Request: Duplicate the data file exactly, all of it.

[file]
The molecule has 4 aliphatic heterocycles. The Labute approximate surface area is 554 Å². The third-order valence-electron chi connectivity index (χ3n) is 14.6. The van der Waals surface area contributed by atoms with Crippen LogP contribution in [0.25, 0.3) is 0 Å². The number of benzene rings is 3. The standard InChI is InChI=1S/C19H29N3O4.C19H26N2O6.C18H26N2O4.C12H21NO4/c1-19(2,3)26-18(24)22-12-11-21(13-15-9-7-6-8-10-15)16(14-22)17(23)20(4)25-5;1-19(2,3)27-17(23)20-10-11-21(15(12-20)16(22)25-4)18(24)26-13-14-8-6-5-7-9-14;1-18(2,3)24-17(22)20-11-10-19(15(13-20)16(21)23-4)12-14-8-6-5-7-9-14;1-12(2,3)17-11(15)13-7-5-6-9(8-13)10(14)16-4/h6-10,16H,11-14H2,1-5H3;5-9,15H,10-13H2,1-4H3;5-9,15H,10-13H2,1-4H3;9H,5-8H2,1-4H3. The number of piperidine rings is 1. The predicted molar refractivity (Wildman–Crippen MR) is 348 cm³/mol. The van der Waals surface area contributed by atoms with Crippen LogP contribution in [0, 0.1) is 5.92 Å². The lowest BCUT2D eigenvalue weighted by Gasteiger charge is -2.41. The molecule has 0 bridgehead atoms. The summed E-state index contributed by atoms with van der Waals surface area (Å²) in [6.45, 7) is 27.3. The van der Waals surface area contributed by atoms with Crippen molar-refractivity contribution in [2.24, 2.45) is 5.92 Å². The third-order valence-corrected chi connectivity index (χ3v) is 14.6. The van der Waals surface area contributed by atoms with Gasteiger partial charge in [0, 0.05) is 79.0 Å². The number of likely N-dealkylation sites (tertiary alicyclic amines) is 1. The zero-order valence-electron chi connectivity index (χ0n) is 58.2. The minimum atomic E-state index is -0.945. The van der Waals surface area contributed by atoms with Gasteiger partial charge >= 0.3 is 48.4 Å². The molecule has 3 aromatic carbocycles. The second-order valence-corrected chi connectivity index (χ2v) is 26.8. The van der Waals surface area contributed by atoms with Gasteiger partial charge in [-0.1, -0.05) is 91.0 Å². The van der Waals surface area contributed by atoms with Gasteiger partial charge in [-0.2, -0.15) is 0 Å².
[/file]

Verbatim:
The molecule has 4 aliphatic heterocycles. The Labute approximate surface area is 554 Å². The third-order valence-electron chi connectivity index (χ3n) is 14.6. The van der Waals surface area contributed by atoms with Crippen LogP contribution in [0.25, 0.3) is 0 Å². The number of benzene rings is 3. The standard InChI is InChI=1S/C19H29N3O4.C19H26N2O6.C18H26N2O4.C12H21NO4/c1-19(2,3)26-18(24)22-12-11-21(13-15-9-7-6-8-10-15)16(14-22)17(23)20(4)25-5;1-19(2,3)27-17(23)20-10-11-21(15(12-20)16(22)25-4)18(24)26-13-14-8-6-5-7-9-14;1-18(2,3)24-17(22)20-11-10-19(15(13-20)16(21)23-4)12-14-8-6-5-7-9-14;1-12(2,3)17-11(15)13-7-5-6-9(8-13)10(14)16-4/h6-10,16H,11-14H2,1-5H3;5-9,15H,10-13H2,1-4H3;5-9,15H,10-13H2,1-4H3;9H,5-8H2,1-4H3. The number of piperidine rings is 1. The predicted molar refractivity (Wildman–Crippen MR) is 348 cm³/mol. The van der Waals surface area contributed by atoms with Crippen LogP contribution in [0, 0.1) is 5.92 Å². The lowest BCUT2D eigenvalue weighted by Gasteiger charge is -2.41. The molecule has 0 bridgehead atoms. The summed E-state index contributed by atoms with van der Waals surface area (Å²) in [6.45, 7) is 27.3. The van der Waals surface area contributed by atoms with Crippen molar-refractivity contribution in [2.24, 2.45) is 5.92 Å². The third-order valence-corrected chi connectivity index (χ3v) is 14.6. The van der Waals surface area contributed by atoms with Gasteiger partial charge in [0, 0.05) is 79.0 Å². The number of likely N-dealkylation sites (tertiary alicyclic amines) is 1. The zero-order valence-electron chi connectivity index (χ0n) is 58.2. The minimum atomic E-state index is -0.945. The van der Waals surface area contributed by atoms with Gasteiger partial charge >= 0.3 is 48.4 Å². The molecule has 3 aromatic carbocycles. The second-order valence-corrected chi connectivity index (χ2v) is 26.8. The van der Waals surface area contributed by atoms with Gasteiger partial charge in [-0.1, -0.05) is 91.0 Å². The van der Waals surface area contributed by atoms with Gasteiger partial charge in [-0.2, -0.15) is 0 Å².